When trying to write every day, I find myself looking at my WordPress dashboard to see how many visits I’ve had up to that point. When the bar chart goes way higher than the average I get excited; when it is lower or completely empty I get down.
Sitting down to wait for my dinner today I thought to myself that these numbers on the bar charts are real people. Flesh and blood people who have landed on my website by chance. I have the opportunity to share something real with them.
I had recently tried maintaining a music-focussed blog, which I managed to keep up for a few months before leaving it to go stale. Those old reviews and interviews have now been brought under my personal website domain and I’m no longer writing to just “get views”.
Of course, the more people I have visiting me the better, but I’m not going to go out of my way to write things I don’t want to just because I think more people will want to read it. From now on I will try and just tell the truth; my truth.
Along with writeups/reviews of various things I see and do, as well as keeping a journal of sorts, I aim to make this an honest account of my experiences. Anyone who comes along for the ride is a bonus.
P.s. if any of you reading this have your own website, let me know in the comments below. Cheers.
There’s an electricity in the air today; thunder and lightning and a quick downpour has recharged the air outside. I often prefer the weather like this when at home – there’s something about being indoors when outside is like that.
Of course a lot of people have no choice but to be out in that sort of weather. Please consider donating to Homeless Link today.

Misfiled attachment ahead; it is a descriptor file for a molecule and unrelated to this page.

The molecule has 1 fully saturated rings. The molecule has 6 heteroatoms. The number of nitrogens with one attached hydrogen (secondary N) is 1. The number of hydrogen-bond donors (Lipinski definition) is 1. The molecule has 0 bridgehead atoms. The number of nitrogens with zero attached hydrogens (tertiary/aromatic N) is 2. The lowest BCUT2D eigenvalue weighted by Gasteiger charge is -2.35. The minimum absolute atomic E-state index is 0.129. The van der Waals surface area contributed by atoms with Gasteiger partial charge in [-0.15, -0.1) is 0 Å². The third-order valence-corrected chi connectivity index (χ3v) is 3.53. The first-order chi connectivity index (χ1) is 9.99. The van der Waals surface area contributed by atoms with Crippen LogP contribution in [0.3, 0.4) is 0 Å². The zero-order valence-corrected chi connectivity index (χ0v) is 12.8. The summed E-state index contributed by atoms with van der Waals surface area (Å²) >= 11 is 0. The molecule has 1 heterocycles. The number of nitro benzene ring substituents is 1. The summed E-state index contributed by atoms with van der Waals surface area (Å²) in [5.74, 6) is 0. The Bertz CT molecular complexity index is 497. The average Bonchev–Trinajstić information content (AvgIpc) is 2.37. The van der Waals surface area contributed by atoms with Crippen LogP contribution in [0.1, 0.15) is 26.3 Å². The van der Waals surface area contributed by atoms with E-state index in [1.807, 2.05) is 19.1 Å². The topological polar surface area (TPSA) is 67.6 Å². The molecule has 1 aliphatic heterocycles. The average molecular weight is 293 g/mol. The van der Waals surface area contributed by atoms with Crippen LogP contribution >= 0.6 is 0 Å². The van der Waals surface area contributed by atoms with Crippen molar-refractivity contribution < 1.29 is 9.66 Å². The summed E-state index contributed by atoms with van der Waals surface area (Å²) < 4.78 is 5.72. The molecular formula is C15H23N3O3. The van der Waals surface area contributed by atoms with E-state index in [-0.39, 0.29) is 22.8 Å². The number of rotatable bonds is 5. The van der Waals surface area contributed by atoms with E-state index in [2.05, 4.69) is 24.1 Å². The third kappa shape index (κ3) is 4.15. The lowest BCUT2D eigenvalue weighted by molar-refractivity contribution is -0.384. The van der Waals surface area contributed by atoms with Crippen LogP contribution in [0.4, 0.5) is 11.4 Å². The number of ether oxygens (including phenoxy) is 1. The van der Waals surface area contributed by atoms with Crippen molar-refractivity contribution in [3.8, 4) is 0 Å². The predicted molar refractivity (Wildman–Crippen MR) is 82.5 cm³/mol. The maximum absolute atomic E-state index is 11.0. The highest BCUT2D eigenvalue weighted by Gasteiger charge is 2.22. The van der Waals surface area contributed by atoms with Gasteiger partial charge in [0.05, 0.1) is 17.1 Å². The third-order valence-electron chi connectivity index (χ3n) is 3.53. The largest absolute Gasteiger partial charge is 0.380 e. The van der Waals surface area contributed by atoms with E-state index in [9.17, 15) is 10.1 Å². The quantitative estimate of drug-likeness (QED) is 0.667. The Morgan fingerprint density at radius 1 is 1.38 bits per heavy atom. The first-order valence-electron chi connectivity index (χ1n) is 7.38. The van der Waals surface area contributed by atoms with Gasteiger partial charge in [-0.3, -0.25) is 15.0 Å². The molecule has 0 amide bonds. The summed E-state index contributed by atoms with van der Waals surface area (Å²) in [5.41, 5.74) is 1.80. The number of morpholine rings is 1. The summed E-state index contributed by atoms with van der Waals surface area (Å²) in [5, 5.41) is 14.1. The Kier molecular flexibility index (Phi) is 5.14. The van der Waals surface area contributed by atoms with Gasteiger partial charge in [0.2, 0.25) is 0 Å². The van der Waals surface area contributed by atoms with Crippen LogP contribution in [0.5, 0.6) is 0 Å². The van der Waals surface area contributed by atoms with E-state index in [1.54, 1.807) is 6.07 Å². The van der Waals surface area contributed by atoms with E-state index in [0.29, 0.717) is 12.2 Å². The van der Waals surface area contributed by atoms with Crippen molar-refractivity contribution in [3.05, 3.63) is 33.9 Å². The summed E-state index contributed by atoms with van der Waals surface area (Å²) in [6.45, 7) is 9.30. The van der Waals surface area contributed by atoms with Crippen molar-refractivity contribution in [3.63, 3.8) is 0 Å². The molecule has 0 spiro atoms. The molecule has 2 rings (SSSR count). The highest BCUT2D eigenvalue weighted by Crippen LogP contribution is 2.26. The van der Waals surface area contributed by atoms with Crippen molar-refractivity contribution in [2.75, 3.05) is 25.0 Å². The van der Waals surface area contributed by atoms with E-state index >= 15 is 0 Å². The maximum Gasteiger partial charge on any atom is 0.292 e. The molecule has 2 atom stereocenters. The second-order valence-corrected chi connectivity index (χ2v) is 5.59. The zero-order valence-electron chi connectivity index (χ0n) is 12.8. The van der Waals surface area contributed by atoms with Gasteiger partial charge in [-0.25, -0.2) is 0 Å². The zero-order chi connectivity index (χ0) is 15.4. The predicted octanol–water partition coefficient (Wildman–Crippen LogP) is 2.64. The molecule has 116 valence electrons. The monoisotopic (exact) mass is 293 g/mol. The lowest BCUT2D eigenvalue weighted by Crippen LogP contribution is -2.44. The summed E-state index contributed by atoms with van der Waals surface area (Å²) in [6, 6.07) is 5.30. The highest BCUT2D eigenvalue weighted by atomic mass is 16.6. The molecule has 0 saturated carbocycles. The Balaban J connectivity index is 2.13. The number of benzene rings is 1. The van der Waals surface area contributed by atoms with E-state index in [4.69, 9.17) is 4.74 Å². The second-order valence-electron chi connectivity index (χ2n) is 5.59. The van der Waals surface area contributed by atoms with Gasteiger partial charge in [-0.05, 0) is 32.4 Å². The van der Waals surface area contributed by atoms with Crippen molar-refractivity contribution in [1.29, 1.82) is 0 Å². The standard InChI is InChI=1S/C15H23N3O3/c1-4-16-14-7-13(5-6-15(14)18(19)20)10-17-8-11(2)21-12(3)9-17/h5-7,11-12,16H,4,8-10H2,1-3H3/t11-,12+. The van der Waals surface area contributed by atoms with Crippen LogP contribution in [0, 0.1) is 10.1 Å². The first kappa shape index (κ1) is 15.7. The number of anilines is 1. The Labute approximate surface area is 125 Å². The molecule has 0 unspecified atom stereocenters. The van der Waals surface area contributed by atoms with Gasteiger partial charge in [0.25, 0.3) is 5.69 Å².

p.s. This post started off as just a quick personal note; a status update. However, in the course of writing those two paragraphs it made me think of other things. This in turn led to my seeking out, discovering and linking to Homeless Link. If nothing else, this has confirmed that I really should be writing every day – for myself; not just for any potential readers.
And if I can help others along the way then that’s an added bonus.
I write this post on just another commute into work. The journey in is almost always uneventful, albeit for the occasional train delays and cancellations. However, today was different and my faith in humanity, and what we can accomplish, has been restored – and all from one simple interaction with a stranger.
I pretty much always get a seat on my train due to where I get the train from – one of the only benefits to my journey. Today the train was particularly busy and some people needed to start standing. One of these people was a lady who I noticed had two heavy bags with her.
Out of an automatic response to this I offered her my seat. She replied, “Only if you’re sure?”. I stood up for her and she accepted with thanks. Now, I’m not telling you this to show how much of a gracious person I am. No. I tell you this because of what came next and how it made me feel.
So I stood up for her and she sat, put her bags down, and the train continued on its journey. A few more stops down the track some seats were freed up – I took the opportunity to sit down, where I then proceeded to zone out to Hante’s latest album – it’s great and you should take a listen. Anyway, I digress.
When the train later pulled up at a further stop many people got off. As the train emptied I felt a hand on my shoulder – the same lady was stood over me smiling and said to me, “Have a lovely day”.
I smiled, replied in kind, and she went off on her way.
This small interaction between two perfect strangers highlighted to me the difference that can be made at the smallest level of society – embracing these tiny interactions in a positive way and always being willing to help, or offer help, to those around us. By acting in this way, creating change at the smallest level, we may help to affect positive change at higher levels.
So I managed to complete the Birmingham half-marathon in 2 hours and 17 minutes. One of the things that has been imprinted on my memory is how the day seemed to bring out the best in all people.People all along the 13.1 mile route were handing out sweets, water, and shouts of encouragement directed at specific people – whether they were friends or not. Countless times I had people cheering me on from my name on my runners number.It makes all the difference.I especially found it great how even when running through areas of Birmingham that were less desirable – places where the people may normally be feared – had just the same encouragement and friendliness.